Biden should pick Elizabeth Warren — but for attorney general, not vice president

Given the lawlessness and corruption that seem to infect Barr's DOJ and Trump's administration, Biden's choice for attorney general could be his most important statement of 2020.
Elizabeth Warren, William Barr.
The contrast is clear.NBC News: AFP; CQ Roll Call, Inc.
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By James Carville

Whether on the defensive or the offensive, presidential candidates rarely have an opportunity to take a breath and send a clear signal about how their administrations will govern. Currently, the media is salivating over who will be former Vice President Joe Biden's running mate. Will it be Sen. Kamala Harris of California? Georgia gubernatorial candidate Stacey Abrams? Or a dark-horse selection like Sen. Catherine Cortez Masto of Nevada?

But in the current moment, Biden's VP pick may not be the most important announcement he can make.

But in the current moment, Biden's VP may not be the most important announcement he can make. Given the lawlessness, criminality and corruption that seem to have spread so virulently throughout this administration, perhaps the most important choice Biden can make right now is his pick for attorney general. And in this position, there is one name that clearly rises above the waters, a name that would reassure voters throughout the country that we are still a nation of laws and that would likely unify the unruly Democratic coalition, from Bernie Bros in Manhattan, New York to African Americans in Macon, Georgia, to suburban moms in Mesa, Arizona.

It is a name that should evoke praise, even from duty-bound conservative constitutionalists like the Never-Trumpers in the Lincoln Project or The Bulwark. And that person is:

Democratic Sen. Elizabeth Warren of Massachusetts.

Last week was another brutal blow for the rule of law. Attorney General William Barr — after much public pressure from the president — indicated that the Justice Department's case against former national security adviser Michael Flynn should be dropped. To echo Washington Post reporter Glenn Kessler, I'm curious to know how many federal prosecutors out there have dropped cases against people who twice pleaded guilty to lying to the FBI. Please, wave your hands high — if you exist. Trump and the cronies in his administration have pushed justice to the very edge, and perhaps the only politician out there fearless enough to reach out a hand and pull it back from the brink is Warren.

When used as a force of good, there is nothing more powerful than the rule of law. Yes, Warren would be an excellent vice president pick. She would be a brilliant Treasury secretary — for which she is also eminently qualified. But for Warren to use her vast ecosystem of knowledge of the law to its full potential, she must be given the power of the law itself. As attorney general, Warren would finally be set free as the apex predator of the silk-stocking vampires who have leached our system for too long.

Announcing his decision to bring on Warren — assuming she'd accept the job — would send a clear message that Biden was serious about restoring the nobility of the Justice Department. This means not only doing away with the cronyism spreading throughout the Justice Department, but also using the office to proactively seek justice for the American people. This means going after Big Pharma for gouging prescription drug prices and protecting its profits with armies of lobbyists. The same goes for the CEOs and corporations that have misappropriated PPP loans from the stimulus bills meant to protect small businesses. Warren is steely and precise — and if I were a money laundering thief on Wall Street, there is absolutely nobody I would fear more than the Oklahoma-born lawmaker.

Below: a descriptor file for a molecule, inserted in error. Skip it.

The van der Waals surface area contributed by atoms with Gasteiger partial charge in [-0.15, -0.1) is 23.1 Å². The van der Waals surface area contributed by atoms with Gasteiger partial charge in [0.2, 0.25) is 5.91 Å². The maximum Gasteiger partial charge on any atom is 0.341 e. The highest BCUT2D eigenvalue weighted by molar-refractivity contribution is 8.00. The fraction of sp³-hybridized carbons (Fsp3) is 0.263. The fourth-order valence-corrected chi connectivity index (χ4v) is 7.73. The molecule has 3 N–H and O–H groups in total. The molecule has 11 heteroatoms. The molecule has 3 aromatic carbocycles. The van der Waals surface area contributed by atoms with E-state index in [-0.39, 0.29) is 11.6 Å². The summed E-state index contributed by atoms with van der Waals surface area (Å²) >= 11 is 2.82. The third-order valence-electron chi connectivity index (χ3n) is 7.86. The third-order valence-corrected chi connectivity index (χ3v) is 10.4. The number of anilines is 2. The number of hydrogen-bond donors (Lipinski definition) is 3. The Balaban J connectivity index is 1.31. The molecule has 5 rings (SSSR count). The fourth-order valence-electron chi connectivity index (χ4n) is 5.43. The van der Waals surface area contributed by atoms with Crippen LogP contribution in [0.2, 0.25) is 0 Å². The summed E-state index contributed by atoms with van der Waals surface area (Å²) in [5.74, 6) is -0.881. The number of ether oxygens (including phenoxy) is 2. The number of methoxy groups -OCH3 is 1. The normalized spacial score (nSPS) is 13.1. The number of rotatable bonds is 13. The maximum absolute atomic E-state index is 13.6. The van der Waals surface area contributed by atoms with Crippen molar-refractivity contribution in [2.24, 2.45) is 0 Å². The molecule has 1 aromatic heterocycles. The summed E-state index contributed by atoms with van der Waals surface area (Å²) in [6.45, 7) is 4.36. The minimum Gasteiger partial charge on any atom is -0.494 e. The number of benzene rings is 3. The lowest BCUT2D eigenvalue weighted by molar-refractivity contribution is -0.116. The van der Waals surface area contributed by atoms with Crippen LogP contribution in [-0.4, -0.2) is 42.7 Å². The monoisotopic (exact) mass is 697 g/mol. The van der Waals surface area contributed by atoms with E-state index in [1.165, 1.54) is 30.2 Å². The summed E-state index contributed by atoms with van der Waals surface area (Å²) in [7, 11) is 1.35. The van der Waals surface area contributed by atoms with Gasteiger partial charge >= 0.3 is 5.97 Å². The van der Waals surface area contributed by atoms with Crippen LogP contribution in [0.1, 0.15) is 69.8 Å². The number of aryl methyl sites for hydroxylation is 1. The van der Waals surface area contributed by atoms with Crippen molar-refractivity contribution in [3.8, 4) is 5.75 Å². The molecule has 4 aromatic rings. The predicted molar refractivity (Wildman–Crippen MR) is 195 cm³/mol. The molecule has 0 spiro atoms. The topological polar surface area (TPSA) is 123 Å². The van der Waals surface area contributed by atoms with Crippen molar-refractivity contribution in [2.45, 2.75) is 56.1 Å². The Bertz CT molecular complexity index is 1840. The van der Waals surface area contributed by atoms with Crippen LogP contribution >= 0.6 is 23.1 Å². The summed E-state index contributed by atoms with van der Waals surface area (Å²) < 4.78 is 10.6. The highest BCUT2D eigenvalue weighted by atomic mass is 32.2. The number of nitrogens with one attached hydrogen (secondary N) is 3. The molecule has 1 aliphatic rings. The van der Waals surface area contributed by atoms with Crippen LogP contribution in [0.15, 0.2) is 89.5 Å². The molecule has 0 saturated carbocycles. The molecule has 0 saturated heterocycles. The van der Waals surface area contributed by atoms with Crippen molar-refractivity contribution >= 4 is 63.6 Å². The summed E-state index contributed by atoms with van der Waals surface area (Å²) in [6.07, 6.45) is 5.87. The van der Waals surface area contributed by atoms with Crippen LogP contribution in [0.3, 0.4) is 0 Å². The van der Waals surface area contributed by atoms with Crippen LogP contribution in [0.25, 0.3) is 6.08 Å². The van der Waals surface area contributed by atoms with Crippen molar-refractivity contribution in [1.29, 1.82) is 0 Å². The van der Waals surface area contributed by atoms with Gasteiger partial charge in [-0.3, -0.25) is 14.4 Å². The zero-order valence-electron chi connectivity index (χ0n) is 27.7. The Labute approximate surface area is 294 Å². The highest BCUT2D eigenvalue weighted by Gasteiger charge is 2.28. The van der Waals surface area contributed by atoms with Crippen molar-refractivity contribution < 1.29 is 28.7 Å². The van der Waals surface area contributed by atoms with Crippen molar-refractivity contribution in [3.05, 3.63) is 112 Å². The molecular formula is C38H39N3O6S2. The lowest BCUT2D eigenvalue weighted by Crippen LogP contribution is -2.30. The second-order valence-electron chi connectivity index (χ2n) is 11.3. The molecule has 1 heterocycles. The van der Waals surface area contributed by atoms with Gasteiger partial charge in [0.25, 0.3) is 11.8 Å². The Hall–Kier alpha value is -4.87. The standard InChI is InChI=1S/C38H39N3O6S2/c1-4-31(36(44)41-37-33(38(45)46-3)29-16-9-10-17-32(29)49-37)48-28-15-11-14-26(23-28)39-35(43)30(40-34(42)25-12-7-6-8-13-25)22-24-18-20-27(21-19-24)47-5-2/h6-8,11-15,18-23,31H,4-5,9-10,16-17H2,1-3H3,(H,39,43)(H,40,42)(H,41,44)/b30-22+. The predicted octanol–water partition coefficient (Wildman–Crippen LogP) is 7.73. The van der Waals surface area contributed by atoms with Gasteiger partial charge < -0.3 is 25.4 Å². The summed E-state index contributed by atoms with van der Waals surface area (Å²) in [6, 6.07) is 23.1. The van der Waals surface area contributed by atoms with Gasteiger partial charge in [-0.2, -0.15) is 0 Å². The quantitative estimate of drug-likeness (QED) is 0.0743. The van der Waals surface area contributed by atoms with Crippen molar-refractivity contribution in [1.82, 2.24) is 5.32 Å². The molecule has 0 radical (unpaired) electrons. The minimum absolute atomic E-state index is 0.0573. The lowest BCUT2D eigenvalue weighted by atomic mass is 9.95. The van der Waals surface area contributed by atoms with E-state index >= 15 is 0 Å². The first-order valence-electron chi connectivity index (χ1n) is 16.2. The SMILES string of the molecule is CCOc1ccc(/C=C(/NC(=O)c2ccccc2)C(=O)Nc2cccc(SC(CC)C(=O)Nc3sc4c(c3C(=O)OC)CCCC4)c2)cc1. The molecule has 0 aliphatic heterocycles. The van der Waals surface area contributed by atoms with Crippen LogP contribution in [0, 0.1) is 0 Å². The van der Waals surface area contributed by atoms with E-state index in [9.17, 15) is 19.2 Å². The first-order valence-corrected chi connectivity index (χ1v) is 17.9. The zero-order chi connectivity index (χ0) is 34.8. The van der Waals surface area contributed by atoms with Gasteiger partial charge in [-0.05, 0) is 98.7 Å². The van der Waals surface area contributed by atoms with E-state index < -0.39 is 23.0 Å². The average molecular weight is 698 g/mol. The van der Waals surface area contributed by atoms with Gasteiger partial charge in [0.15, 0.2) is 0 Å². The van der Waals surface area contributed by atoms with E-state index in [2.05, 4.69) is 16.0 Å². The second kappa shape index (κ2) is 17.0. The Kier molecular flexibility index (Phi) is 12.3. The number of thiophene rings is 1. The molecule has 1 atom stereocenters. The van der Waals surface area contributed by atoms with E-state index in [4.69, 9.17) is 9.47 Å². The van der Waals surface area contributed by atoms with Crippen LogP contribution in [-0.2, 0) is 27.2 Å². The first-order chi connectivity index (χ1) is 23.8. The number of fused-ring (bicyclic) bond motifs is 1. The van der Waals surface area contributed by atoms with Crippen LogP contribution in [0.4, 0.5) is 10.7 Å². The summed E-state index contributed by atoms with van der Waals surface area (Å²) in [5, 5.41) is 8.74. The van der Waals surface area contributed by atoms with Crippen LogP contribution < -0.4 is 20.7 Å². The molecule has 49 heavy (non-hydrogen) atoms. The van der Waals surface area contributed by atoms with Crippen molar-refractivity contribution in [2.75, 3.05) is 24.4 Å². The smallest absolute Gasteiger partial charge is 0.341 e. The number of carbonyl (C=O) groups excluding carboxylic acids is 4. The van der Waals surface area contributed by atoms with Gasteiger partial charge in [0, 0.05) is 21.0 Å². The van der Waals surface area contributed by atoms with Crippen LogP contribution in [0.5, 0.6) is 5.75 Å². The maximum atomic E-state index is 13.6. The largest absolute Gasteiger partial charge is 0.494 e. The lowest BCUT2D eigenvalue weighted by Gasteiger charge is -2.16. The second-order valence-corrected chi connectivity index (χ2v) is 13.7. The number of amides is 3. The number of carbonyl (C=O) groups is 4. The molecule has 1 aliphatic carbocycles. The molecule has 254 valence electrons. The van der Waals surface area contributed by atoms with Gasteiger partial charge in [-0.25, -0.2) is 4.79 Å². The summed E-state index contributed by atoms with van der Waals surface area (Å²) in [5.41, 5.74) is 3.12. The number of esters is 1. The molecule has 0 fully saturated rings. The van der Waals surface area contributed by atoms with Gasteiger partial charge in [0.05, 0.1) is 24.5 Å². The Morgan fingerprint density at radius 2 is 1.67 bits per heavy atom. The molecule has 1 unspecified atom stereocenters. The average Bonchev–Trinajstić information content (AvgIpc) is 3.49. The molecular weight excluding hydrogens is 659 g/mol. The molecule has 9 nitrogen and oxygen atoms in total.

I am a starry-eyed admirer of Warren's life story, which informs her vision of the law as an instrument to help those struggling to make it, not for the successful who already have it made. Warren's working-class roots and degrees from commuter colleges and public institutions stand in direct contrast to the privileged Upper West Side upbringing of Barr.

Warren is steely and precise — and if I were a money laundering thief on Wall Street, there is absolutely nobody I would fear more than the Oklahoma-born lawmaker.

There is also an important political factor here. As Warren is inherently committed to the rule of law, I am inherently political — every fiber I have is committed to winning this election. By nominating Warren, Biden could perhaps soothe liberal naysayers who worry that his candidacy is too centrist and safe. Warren has eye-popping approval from the Democratic coalition, and her vow to eradicate corruption is highly popular, among even Republicans and independents.

Throughout her campaign, Warren repeated a consistent refrain: If Washington is to work again, the corruption that has become its lifeblood must be fully eradicated. When asked in an interview whether history would reflect kindly on his decision to drop Flynn's charges, Barr smugly quipped that "history is written by the winners." It was a rather fatuous (if I do say so myself) attempt to compare himself to Winston Churchill. But if Barr had done even a shred of research, he would have discovered that the sentence likely wasn't even coined by Churchill. What a savant of proverbs.

The U.S. Justice Department, and the career professionals within it, deserve so much more than the corrupt stooges they've been forced to serve under in the Trump era. And I am certain that, when the time comes, these patriots in the Justice Department will give Attorney General Warren all the testimony she needs to help clean house.